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Using qualitative insights to change practice: exploring the culture of antibiotic prescribing and consumption for urinary tract infections
  1. Sinead Duane1,
  2. Christine Domegan2,
  3. Aoife Callan1,3,
  4. Sandra Galvin1,
  5. Martin Cormican4,5,
  6. Kathleen Bennett6,
  7. Andrew W Murphy1,
  8. Akke Vellinga1,4
  1. 1Discipline of General Practice, School of Medicine, National University of Ireland Galway, Galway, Ireland
  2. 2Discipline of Marketing, J.E. Cairnes School of Business and Economics, National University of Ireland Galway, Galway, Ireland
  3. 3Discipline of Economics, J.E. Cairnes School of Business and Economics, National University of Ireland Galway, Galway, Ireland
  4. 4Discipline of Bacteriology, School of Medicine, National University of Ireland Galway, Galway, Ireland
  5. 5Department of Medical Microbiology, University Hospital Galway, Galway, Ireland
  6. 6Department of Pharmacology & Therapeutics, Trinity College Dublin, Ireland
  1. Correspondence to Dr Sinead Duane; sinead.duane{at}


Objectives The aim of this paper is to explore the culture of antibiotic prescribing and consumption in the community for urinary tract infections (UTI) from the perspective of the general practitioners (GPs) and community member.

Design Indepth interviews were conducted with GPs, and focus groups were held with community members.

Setting General practice and community setting.

Participants 15 GPs practising in rural and urban locations in Ireland participated in the indepth interviews. 6 focus groups (n=42) with participants who had direct or indirect experiences with UTI were also undertaken.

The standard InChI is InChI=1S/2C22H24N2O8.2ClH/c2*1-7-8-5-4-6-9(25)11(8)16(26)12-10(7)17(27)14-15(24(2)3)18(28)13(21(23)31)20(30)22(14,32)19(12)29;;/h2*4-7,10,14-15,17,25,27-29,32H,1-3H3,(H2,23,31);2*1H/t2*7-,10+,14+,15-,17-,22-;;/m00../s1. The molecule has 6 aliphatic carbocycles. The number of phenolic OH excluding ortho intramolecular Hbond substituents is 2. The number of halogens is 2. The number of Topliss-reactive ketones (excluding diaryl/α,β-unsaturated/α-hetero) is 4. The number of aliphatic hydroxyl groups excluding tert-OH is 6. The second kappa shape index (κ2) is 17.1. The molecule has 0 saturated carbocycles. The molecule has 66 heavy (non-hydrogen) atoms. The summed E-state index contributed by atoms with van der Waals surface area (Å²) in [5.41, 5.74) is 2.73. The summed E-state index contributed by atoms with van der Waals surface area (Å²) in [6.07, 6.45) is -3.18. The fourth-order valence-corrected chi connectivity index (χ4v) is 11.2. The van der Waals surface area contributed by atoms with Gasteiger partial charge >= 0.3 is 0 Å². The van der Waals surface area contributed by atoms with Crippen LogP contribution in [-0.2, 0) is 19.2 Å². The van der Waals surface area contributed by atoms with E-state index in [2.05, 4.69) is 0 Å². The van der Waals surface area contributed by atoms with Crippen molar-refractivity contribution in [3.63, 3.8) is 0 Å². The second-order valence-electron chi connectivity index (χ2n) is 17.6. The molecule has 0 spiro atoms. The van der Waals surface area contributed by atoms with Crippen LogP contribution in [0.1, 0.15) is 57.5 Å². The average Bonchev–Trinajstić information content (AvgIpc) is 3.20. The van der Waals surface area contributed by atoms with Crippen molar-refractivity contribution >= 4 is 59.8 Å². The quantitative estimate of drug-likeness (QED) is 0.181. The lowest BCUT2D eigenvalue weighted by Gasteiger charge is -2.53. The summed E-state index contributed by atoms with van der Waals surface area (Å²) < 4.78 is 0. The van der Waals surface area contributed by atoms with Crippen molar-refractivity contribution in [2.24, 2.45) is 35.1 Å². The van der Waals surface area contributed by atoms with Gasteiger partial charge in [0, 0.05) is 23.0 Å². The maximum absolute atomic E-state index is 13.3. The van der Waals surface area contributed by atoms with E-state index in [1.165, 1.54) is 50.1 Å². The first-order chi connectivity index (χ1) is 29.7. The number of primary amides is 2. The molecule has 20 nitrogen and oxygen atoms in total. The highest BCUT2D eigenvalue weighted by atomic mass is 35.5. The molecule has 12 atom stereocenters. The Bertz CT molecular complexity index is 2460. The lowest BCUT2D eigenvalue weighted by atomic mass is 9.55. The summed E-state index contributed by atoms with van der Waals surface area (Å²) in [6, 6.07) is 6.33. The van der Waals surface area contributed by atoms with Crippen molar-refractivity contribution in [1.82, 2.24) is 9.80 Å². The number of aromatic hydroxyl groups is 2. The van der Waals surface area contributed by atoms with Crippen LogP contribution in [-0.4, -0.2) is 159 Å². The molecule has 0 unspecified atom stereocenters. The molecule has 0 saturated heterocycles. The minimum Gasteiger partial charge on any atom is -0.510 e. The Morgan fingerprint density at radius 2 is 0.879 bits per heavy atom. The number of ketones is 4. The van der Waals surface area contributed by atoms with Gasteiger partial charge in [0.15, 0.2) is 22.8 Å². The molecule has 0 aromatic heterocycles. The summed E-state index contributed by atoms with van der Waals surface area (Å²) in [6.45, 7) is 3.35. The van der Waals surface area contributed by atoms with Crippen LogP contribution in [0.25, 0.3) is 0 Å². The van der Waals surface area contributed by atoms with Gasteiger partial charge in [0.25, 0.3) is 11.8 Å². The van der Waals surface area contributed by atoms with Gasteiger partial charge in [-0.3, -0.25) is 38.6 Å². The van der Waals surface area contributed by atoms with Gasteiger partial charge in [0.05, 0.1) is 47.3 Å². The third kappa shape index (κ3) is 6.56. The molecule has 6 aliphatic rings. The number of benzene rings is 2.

Results The decision to prescribe or consume an antibiotic for a UTI is a set of complex processes including need recognition, information search and evaluation processes governed by the relationship and interactions between the GP and the patient. Different GP and patient decision-making profiles emerged emphasising the diversity and variety of general practice in real-life settings. The GP findings showed a requirement for more microbiological information on antibiotic resistance patterns to inform prescribing decisions. Focus group participants wanted a conversation with the GP about their illness and the treatment options available.

Conclusions Collectively, this research identified the consultation as a priority intervention environment for stimulating change in relation to antibiotics. This paper demonstrates how qualitative research can identify the interacting processes which are instrumental to the decision to prescribe or consume an antibiotic for a suspected UTI. Qualitative research empowers researchers to investigate the what, how and why of interventions in real-life setting. Qualitative research can play a critical and instrumental role in designing behavioural change strategies with high impact on practice. The results of this research were used to design a complex intervention informed by social marketing.

Trial registration number NCT01913860; Pre-results.


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Strengths and limitations of this study

  • The combination of qualitative research, theoretical and decision-making social marketing frameworks ensured that the research findings could be used to design an intervention which met the needs of both the general practitioner (GP) and the patient.

  • This research not only provided the foundations to design complex interventions, it also contributed to the refining of the primary and secondary outcomes within the randomised control trial and the recruitment strategy.

  • As with all qualitative research, the sample size is small, however, the level of detail emerging is of great value, and the methodology described can be replicated in other settings.

  • Small incentives (gift vouchers) were used to compensate the participants of this research which could have led to selection bias.

  • A patient's choice of GP is limited by geography, and this may impact on their attitudes and behaviours towards consuming antibiotics for a urinary tract infection.